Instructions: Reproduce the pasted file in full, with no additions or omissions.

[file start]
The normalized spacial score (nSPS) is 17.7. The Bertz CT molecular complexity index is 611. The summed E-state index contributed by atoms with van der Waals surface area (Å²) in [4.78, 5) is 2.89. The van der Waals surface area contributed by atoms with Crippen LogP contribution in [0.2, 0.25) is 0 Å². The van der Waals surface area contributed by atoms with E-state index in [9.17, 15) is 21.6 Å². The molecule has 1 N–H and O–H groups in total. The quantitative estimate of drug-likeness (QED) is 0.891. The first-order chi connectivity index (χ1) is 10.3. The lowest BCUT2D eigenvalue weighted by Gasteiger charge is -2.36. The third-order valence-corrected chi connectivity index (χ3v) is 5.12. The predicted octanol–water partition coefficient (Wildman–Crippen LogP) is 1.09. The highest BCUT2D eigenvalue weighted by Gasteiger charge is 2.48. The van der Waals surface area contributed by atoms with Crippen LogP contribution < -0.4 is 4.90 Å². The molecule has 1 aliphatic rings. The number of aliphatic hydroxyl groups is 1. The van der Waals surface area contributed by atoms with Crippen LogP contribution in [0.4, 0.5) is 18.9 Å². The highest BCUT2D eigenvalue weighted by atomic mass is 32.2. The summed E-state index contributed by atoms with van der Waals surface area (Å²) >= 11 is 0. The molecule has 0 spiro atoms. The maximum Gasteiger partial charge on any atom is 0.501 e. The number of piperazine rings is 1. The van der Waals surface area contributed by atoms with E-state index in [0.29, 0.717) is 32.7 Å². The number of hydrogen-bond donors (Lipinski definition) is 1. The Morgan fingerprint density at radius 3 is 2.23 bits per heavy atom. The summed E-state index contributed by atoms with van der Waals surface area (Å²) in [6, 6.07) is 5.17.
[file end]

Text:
The normalized spacial score (nSPS) is 17.7. The Bertz CT molecular complexity index is 611. The summed E-state index contributed by atoms with van der Waals surface area (Å²) in [4.78, 5) is 2.89. The van der Waals surface area contributed by atoms with Crippen LogP contribution in [0.2, 0.25) is 0 Å². The van der Waals surface area contributed by atoms with E-state index in [9.17, 15) is 21.6 Å². The molecule has 1 N–H and O–H groups in total. The quantitative estimate of drug-likeness (QED) is 0.891. The first-order chi connectivity index (χ1) is 10.3. The lowest BCUT2D eigenvalue weighted by Gasteiger charge is -2.36. The third-order valence-corrected chi connectivity index (χ3v) is 5.12. The predicted octanol–water partition coefficient (Wildman–Crippen LogP) is 1.09. The highest BCUT2D eigenvalue weighted by Gasteiger charge is 2.48. The van der Waals surface area contributed by atoms with Crippen LogP contribution < -0.4 is 4.90 Å². The molecule has 1 aliphatic rings. The number of aliphatic hydroxyl groups is 1. The van der Waals surface area contributed by atoms with Crippen LogP contribution in [0.4, 0.5) is 18.9 Å². The highest BCUT2D eigenvalue weighted by atomic mass is 32.2. The summed E-state index contributed by atoms with van der Waals surface area (Å²) >= 11 is 0. The molecule has 0 spiro atoms. The maximum Gasteiger partial charge on any atom is 0.501 e. The number of piperazine rings is 1. The van der Waals surface area contributed by atoms with E-state index in [0.29, 0.717) is 32.7 Å². The number of hydrogen-bond donors (Lipinski definition) is 1. The Morgan fingerprint density at radius 3 is 2.23 bits per heavy atom. The summed E-state index contributed by atoms with van der Waals surface area (Å²) in [6, 6.07) is 5.17.